- A.N. Other and NHSA Webmaster
- Ship histories and stories
- RAN Ships
- HMAS Warramunga I
- December 1980 edition of the Naval Historical Review (all rights reserved)
WHEN HMAS WARRAMUNGA commissioned for service in November 1942 no official badge had been authorised for the ship, and being wartime this was of no great consequence. Early in 1943 the commanding officer, Commander E.F.V. Dechaineux, DSC, RAN, held a competition amongst his crew for the design of a suitable badge. The competition was won by Petty Officer Hugh Anderson, who carved out what he considered to be something appropriate to a ship bearing a Tribal name. The winning design was the traditional shield as used for destroyer badges, surmounted by the name of the ship. Above the shield was the usual naval crown. The motif on the shield depicted a Warramunga warrior about to throw a boomerang. Beneath the warrior, but on the shield, was a motto ‘Courage In Difficulties’.
With the captain’s blessing, the badge was adopted by the ship. The US Navy’s destroyer tender Dobbin was in port, so the carving was taken over to see if the Americans could knock up something in the way of a replica of the original wood cut. With their usual efficiency, the Americans cast a badge in brass and this was taken back to Warramunga. As far as ‘The ‘Munga’ was concerned she had a badge and the matter was settled. Due to wartime conditions it now seems that Commander Dechaineux never pursued the matter of his badge competition any further and never advised Navy Office, nor did the next two commanding officers.
At the end of 1945 Commander Max Clark wrote to Navy Board regarding an official badge for the ship. His letter, dated 9th October 1945 states in part ‘With reference to Navy Office letter 66031 dated 24th September 1945, it is submitted that HMA Ship under my command was commissioned without an official badge.’ He goes on to say that a talent quest had been conducted but that no fitting design had been obtained and therefore asked the Naval Board to obtain some professional assistance to have a badge struck.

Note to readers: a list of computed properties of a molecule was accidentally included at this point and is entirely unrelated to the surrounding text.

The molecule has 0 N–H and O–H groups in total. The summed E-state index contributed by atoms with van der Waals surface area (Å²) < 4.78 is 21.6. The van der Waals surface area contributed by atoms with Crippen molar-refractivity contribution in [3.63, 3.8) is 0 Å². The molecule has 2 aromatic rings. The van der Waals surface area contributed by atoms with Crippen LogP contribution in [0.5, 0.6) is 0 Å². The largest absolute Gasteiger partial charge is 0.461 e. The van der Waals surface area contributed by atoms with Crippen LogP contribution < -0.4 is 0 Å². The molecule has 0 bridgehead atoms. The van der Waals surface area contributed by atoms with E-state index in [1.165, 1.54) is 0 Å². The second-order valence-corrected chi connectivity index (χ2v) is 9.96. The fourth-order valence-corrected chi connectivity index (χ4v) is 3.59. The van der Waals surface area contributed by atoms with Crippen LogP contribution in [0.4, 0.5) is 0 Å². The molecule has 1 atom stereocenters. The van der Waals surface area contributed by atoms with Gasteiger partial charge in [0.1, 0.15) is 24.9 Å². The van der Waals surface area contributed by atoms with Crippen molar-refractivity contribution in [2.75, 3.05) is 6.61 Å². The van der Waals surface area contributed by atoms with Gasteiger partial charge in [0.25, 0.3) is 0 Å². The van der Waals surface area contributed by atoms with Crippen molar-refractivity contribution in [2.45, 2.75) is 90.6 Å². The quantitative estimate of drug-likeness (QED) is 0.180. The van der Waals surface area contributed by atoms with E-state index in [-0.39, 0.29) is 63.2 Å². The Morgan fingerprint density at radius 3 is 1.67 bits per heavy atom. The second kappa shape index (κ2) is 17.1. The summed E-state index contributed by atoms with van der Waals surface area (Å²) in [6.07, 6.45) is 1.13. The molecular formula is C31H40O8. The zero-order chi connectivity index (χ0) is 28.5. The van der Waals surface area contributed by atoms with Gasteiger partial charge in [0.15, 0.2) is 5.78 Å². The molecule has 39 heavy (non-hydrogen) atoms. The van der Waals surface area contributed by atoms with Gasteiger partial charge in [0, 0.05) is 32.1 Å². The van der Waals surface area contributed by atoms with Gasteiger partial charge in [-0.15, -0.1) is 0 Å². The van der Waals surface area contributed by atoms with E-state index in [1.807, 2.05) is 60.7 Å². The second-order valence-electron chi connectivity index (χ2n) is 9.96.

It would appear from this that Commander Clark was completely unaware of Petty Officer Anderson’s badge and was completely in the dark about the approval given by Commander Dechaineux. Perhaps the matter may have been brought to a happy conclusion had he approached some of the older members of the crew who were fully informed about the unofficial badge. As it was he evidently never saw Petty Officer Anderson’s effort, or if he did he was not prepared to accept it. Whatever the reason. Commander Clark wanted an official badge.
Navy Board acted with promptness, as a letter dated 29th August 1946 merely states that ’. . . the question generally of badges for HMA Ships is under discussion and on a decision being reached a further communication will be addressed to you . . .’ This may see an off-handed approach to the subject, but it must be remembered that there were practically no official badges at all in the RAN. Not one of the 56 AMSs commissioned during the war had an official badge and the same went for the bulk of the fleet.
A design for a ship’s badge for Warramunga was submitted by Captain W.H. Harrington in 1948 and, although it may have been correct as far as heraldry was concerned, it bore no Tribal connection at all. The design showed ‘A sword rising from the sea (light blue) against a dark blue sky.’ According to Harrington, light blue and dark blue were the ship’s colours. The motto was in Latin ‘Pugnare Non Cedere’, meaning to fight and not to yield. This motto was of course a standard one, and possibly had more scholastic merit than Anderson’s ‘Courage in Difficulties’. Captain Harrington also mentioned dark brown boomerangs but gave no indication as to the siting of them on the badge. Perhaps he had in mind the present system of crossed Aboriginal weapons under the motto.
CST FND was the chairman of the Ship’s Badges Committee at this time and maybe he had more on his plate to worry about than ship’s badges because it seems that practically every one of Warramunga’s drivers made a request for an official ship’s badge at some time or other. The last letter in the string of requests to the Ship’s Badge Committee was sent to CST FND from Kure, Japan, dated 24th April 1952, the CO at the time being Commander Ramsey, now Sir James Ramsey, Governor of Queensland. Late in 1952 a reply reached the ship from CST FND stating that the 1948 design was not approved. In this case it seems that CST’s motto was ‘We are always prompt, no matter how long it takes.’